Almost every second film shows that our politicians are corrupt and opportunists. Very few films tell about the shrewd plans and modus operandi of these politicians that actually affects the lives of voters and poor party workers. Every politician has a loyal force of uneducated and directionless youth, who work round the clock to ensure their leader remains a hero. These dedicated workers execute plans, organize mob for rallies and demonstrations, and also influence the voters. But they don’t have any idea that they are being used against themselves and their own people.
Vijay Aso focuses on this important issue very courageously. The film doesn’t limit itself at just educating the voters; rather it hits the bull’s eye by focusing on exploitation of that loyal force of misguided youth, the real strength of fraud politicians.
Vijay Aso has a good story with a good subject. The story has no sub-plots and therefore it never skids from its point. Even the love-and-hate relationship between Shankar and Shaku never overpowers the film’s mood. Director Rahul Jadhav does a commendable job by bringing out excellent performances from all the actors. Rahul’s command over the team and understanding of the subject is visible in Vijay Aso. Music director Amitraj’s score suitably compliments the screenplay while the editing by Imran Mahadik and Faisal Mahadik maintains the needed pace.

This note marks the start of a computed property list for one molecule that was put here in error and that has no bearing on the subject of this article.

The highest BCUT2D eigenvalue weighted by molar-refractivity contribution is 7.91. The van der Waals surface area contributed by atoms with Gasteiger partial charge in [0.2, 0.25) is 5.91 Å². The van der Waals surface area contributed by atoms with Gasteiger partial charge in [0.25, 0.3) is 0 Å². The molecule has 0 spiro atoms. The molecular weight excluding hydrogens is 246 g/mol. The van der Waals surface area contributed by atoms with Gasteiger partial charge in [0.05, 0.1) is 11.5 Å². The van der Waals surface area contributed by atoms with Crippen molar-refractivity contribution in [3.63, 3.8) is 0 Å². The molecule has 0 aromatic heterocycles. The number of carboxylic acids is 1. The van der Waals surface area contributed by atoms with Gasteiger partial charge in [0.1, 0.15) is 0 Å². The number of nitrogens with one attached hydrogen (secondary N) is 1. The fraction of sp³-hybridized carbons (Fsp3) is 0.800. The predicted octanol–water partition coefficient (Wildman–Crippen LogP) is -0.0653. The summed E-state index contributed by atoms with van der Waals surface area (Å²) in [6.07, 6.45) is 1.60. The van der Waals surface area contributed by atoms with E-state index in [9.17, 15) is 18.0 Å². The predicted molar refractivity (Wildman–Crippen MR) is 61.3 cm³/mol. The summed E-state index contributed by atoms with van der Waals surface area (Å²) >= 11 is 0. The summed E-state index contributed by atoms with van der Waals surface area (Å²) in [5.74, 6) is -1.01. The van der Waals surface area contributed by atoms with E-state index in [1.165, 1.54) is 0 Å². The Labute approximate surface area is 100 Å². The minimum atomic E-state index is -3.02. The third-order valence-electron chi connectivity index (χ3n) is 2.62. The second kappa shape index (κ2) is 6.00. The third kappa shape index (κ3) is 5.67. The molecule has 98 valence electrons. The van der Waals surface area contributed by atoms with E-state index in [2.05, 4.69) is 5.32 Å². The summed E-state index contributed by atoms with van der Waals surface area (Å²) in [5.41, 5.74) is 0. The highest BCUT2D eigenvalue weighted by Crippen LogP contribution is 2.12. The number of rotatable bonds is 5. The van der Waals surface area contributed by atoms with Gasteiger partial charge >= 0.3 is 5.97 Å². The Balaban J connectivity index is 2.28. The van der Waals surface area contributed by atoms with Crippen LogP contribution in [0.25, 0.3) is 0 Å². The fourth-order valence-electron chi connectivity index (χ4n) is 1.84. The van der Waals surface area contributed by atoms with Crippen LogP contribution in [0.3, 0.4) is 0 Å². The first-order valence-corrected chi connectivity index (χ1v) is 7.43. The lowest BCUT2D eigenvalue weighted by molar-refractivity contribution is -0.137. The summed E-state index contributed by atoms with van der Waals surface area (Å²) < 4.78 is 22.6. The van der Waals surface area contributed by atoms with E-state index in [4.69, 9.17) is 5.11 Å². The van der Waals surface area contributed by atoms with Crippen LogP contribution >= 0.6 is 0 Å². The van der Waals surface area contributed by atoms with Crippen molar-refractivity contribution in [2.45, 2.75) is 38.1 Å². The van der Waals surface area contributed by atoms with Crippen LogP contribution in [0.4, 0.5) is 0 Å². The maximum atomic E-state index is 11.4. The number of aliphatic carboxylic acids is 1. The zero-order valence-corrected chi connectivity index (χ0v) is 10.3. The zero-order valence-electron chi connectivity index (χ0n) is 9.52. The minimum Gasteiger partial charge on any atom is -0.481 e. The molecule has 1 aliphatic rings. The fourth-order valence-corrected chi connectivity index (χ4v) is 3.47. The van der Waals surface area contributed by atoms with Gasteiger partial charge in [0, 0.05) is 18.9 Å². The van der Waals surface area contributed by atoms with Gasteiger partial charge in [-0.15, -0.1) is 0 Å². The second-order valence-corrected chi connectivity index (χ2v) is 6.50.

The film gets a very strong support from remarkable performances by all the actors. The experienced Murli Sharma and Ganesh Yadav have given almost flawless performances even as their presence gives an extra weight to Vijay Aso. Murli plays a Maharashtrian leader with a great ease, while Ganesh as a journalist gets to voice some impressive dialogues. Chinmay Mandlekar successfully portrays the different shades of Shankar Gawde while Namrata Gaikwad looks beautiful as Shaku and leaves a mark as an actress. Kedar Shinde, Amita Khopkar, Janardan Parab and all other actors deserve appreciation.
Vijay Aso, however, also carries its part of errors. There are a couple of continuity goof ups. For example, during the item song at a dance bar, Shankar is shown riding his motorbike in the night, but in the next scene, when he reaches to rescue Jadhav’s younger brother, it’s the day time. Knowing that Rahul Jadhav is a very experienced and talented cinematographer, it’s also surprising to see that the camera irritates at a few shots. The most irritating thing was the chanting of ‘Aaova Aaova’. It must have been strictly avoided.
The influence of South cinema during the first 10 minutes gives some scary feeling, but thankfully it ends at the beginning only. Chinmay is a writer of very good caliber, therefore it is obvious to have huge expectations from his scripts. However, it seems that here he has missed the opportunity to make the story more authentic and matured.
But despite these negligible and behind-the-scene issues, Vijay Aso is definitely a watchable film. It tells us that the modern Marathi filmmakers want to serve something sensible to the younger generation. The Marathi audience should now start appreciating such good films by watching them in cinema halls. Because Vijay Aso is anytime better than the recent Bollywood flicks like Khiladi 786 and Dabangg 2.